(British, b. 1987)
Since graduating from the Royal Academy Schools in 2014, Aimée’s work has received significant attention. She has received several awards and residencies and her work has been exhibited widely.
Aimée’s inimitable combination of processes creates a sense of an off kilter rhythm that makes her work instantly recognisable.
Ideas and process are intertwined. Aimée stains calico (a plain woven soft cotton fabric) with fabric dye and coloured ink and drips wax onto the surface. She combines painting, printmaking and craft techniques such as batik to create a new way of mark making.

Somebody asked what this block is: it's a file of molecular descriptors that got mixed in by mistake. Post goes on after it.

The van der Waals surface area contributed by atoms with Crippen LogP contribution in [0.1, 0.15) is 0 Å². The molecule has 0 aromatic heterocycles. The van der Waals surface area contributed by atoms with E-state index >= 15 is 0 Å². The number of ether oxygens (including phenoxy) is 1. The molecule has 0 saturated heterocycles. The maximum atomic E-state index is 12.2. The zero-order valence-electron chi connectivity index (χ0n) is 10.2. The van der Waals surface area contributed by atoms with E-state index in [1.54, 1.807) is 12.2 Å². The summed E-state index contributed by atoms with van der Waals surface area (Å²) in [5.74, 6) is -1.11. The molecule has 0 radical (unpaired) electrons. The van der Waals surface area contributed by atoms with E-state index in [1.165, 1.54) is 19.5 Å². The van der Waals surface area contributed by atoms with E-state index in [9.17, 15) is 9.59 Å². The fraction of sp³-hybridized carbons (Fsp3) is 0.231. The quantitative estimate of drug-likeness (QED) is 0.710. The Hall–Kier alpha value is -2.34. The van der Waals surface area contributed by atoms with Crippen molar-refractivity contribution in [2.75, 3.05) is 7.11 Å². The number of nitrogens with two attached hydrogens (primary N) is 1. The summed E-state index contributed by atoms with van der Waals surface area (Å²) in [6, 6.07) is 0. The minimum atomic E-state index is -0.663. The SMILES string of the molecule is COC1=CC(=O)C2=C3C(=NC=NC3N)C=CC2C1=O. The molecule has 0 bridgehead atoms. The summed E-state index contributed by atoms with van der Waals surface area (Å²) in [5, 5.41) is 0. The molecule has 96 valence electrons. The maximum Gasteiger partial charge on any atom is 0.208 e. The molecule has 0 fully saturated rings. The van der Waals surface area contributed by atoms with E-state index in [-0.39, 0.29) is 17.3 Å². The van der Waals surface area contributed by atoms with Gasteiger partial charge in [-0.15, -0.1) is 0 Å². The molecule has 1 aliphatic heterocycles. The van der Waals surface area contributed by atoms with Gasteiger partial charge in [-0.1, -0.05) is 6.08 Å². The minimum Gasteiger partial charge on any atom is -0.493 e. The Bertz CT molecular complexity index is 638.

There is always an undercurrent of movement and something bodily in her work and she views the surface of her paintings as a sort of metaphorical skin.
”A work is given energy when it retains physical traces of trains of thought.”
Aimée’s complex process of building upon and sometimes underneath the surface results in works that unfold gradually, their density commanding “a slow long look”.